Rather than dealing with this in a reasonable fashion and recognizing that it has to stop playing politics with crime, the criminal justice system and policing in this country, the government moved to do an omnibus review of the Criminal Code and brought back a whole new code to Parliament. As long as the present government is in power, which, hopefully, will not be for too long, we will continue to see consistently small bills coming through addressing hot button items that will have no chance of ever being dealt with by Parliament simply because the justice committee is so backlogged already.
With regard to the balance of the bill, I want to address some comments to the sentencing provisions generally, but the specific concern I have is with the increase in the fines for summary conviction offences. Those are the lower offences in terms of seriousness as opposed to indictable offences.
Fines used to be $1,000 and then they were increased to $2,000 back some time in the 1970s or 1980s, about 20 or 25 years ago. The government is now proposing to increase the $2,000 fine by a multiple of five to $10,000.
The concern I have is that those summary conviction offences tend to be the lower end ones. They tend to involve, in a vast majority of cases, individuals who are at the lower end of the socio-economic levels in our society and who would be most affected negatively in terms of their ability to pay fines. It appears, whether it is intended or not, and with the present government we never know for sure given some of the vindictiveness in its cuts last week, that the government is intentionally targeting that lower socio-economic group within our society.
However, whether it is intentionally targeting that lower socio-economic grouping within our society or not, we will end up, almost certainly, with more people from that lower socio-economic grouping being incarcerated in our provincial prisons.
This would have a double impact. It, obviously, would have a very negative impact on those particular individuals, and unfairly so compared to people who have a better economic status, but it is also a form of downloading responsibility on to the provinces. The federal government is attempting to pass a law that will require the provincial governments to increase the number of cells they have because of the number of people they will now have incarcerated in their prisons because of these new offences. If those individuals cannot pay the fine they will be going to provincial prisons, not federal prisons.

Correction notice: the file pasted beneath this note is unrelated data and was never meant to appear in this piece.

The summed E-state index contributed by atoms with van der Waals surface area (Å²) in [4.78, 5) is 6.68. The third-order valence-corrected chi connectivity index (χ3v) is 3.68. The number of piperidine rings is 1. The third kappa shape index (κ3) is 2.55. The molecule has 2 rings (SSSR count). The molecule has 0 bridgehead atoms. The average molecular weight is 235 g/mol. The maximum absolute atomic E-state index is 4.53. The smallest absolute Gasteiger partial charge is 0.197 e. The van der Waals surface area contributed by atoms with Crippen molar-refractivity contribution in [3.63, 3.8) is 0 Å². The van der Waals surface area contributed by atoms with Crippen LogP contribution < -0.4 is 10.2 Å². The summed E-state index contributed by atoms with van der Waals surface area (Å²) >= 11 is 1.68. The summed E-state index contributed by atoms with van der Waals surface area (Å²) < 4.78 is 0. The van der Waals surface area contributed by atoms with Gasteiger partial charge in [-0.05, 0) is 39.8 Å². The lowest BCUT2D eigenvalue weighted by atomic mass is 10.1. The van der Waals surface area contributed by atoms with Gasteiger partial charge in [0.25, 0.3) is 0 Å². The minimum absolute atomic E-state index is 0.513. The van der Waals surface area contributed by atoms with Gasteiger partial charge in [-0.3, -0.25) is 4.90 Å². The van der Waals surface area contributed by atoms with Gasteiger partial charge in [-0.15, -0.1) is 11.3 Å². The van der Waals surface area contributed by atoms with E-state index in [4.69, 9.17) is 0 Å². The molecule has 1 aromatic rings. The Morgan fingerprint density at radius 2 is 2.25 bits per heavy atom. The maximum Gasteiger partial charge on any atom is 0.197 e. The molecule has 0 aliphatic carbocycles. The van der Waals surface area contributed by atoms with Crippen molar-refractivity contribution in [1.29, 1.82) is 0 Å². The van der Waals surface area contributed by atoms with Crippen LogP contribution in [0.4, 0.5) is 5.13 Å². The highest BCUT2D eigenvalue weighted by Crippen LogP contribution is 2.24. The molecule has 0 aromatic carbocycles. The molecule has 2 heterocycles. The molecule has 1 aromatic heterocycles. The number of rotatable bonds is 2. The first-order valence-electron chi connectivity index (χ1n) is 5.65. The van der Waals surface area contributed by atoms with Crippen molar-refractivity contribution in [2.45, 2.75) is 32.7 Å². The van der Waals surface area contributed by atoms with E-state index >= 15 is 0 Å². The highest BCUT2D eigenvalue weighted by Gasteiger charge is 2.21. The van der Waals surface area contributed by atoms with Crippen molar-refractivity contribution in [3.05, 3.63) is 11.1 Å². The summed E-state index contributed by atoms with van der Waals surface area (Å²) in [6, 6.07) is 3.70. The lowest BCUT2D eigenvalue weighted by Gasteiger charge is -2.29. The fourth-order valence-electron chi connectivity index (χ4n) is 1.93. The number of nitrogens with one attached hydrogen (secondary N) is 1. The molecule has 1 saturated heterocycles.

We know, from all sorts of evidence that we heard fairly recently at the justice committee, that our provincial jails are way overcrowded. There is not one province in this country that does not need additional cells. In some cases, particularly in the provinces where there is less wealth, there is a very strong need for their prisons to be expanded. This would only dump more people into those provincial jails with the end result being that the provinces will need to find ways to pay for it.
This is a double whammy because our provincial jails have no more capacity. Not only will we have an increase in the yearly administration costs, because so many more people will be incarcerated, but the provinces will need to move out substantial amounts of capital dollars to build additional prisons at the provincial level. With those huge amounts of capital dollars that will go out, there will be substantial increases in their yearly administration and operation costs for those same jails.